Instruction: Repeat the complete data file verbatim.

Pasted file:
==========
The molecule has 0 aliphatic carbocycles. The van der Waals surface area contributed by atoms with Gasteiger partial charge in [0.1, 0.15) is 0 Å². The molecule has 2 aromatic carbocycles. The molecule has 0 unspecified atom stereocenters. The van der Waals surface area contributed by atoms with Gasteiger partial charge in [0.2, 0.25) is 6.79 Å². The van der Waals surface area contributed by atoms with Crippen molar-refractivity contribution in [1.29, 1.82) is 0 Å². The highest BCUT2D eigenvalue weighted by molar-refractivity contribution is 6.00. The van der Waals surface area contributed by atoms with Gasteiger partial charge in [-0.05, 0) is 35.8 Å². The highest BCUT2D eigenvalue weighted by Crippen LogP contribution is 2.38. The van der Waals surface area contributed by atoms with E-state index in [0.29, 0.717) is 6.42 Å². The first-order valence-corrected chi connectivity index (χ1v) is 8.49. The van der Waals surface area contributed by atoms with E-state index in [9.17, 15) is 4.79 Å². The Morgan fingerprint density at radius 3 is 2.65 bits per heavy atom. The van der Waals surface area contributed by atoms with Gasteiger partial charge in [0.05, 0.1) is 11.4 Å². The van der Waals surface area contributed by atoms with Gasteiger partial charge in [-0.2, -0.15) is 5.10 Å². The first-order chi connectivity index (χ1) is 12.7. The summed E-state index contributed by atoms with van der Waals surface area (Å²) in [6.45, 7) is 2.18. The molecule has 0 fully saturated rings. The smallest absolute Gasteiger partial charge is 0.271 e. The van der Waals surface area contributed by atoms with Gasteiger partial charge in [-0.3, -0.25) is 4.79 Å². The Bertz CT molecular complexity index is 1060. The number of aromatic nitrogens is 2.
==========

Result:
The molecule has 0 aliphatic carbocycles. The van der Waals surface area contributed by atoms with Gasteiger partial charge in [0.1, 0.15) is 0 Å². The molecule has 2 aromatic carbocycles. The molecule has 0 unspecified atom stereocenters. The van der Waals surface area contributed by atoms with Gasteiger partial charge in [0.2, 0.25) is 6.79 Å². The van der Waals surface area contributed by atoms with Crippen molar-refractivity contribution in [1.29, 1.82) is 0 Å². The highest BCUT2D eigenvalue weighted by molar-refractivity contribution is 6.00. The van der Waals surface area contributed by atoms with Gasteiger partial charge in [-0.05, 0) is 35.8 Å². The highest BCUT2D eigenvalue weighted by Crippen LogP contribution is 2.38. The van der Waals surface area contributed by atoms with E-state index in [0.29, 0.717) is 6.42 Å². The first-order valence-corrected chi connectivity index (χ1v) is 8.49. The van der Waals surface area contributed by atoms with E-state index in [9.17, 15) is 4.79 Å². The Morgan fingerprint density at radius 3 is 2.65 bits per heavy atom. The van der Waals surface area contributed by atoms with Gasteiger partial charge in [0.05, 0.1) is 11.4 Å². The van der Waals surface area contributed by atoms with Gasteiger partial charge in [-0.2, -0.15) is 5.10 Å². The first-order chi connectivity index (χ1) is 12.7. The summed E-state index contributed by atoms with van der Waals surface area (Å²) in [6.45, 7) is 2.18. The molecule has 0 fully saturated rings. The smallest absolute Gasteiger partial charge is 0.271 e. The van der Waals surface area contributed by atoms with Gasteiger partial charge in [-0.3, -0.25) is 4.79 Å². The Bertz CT molecular complexity index is 1060. The number of aromatic nitrogens is 2.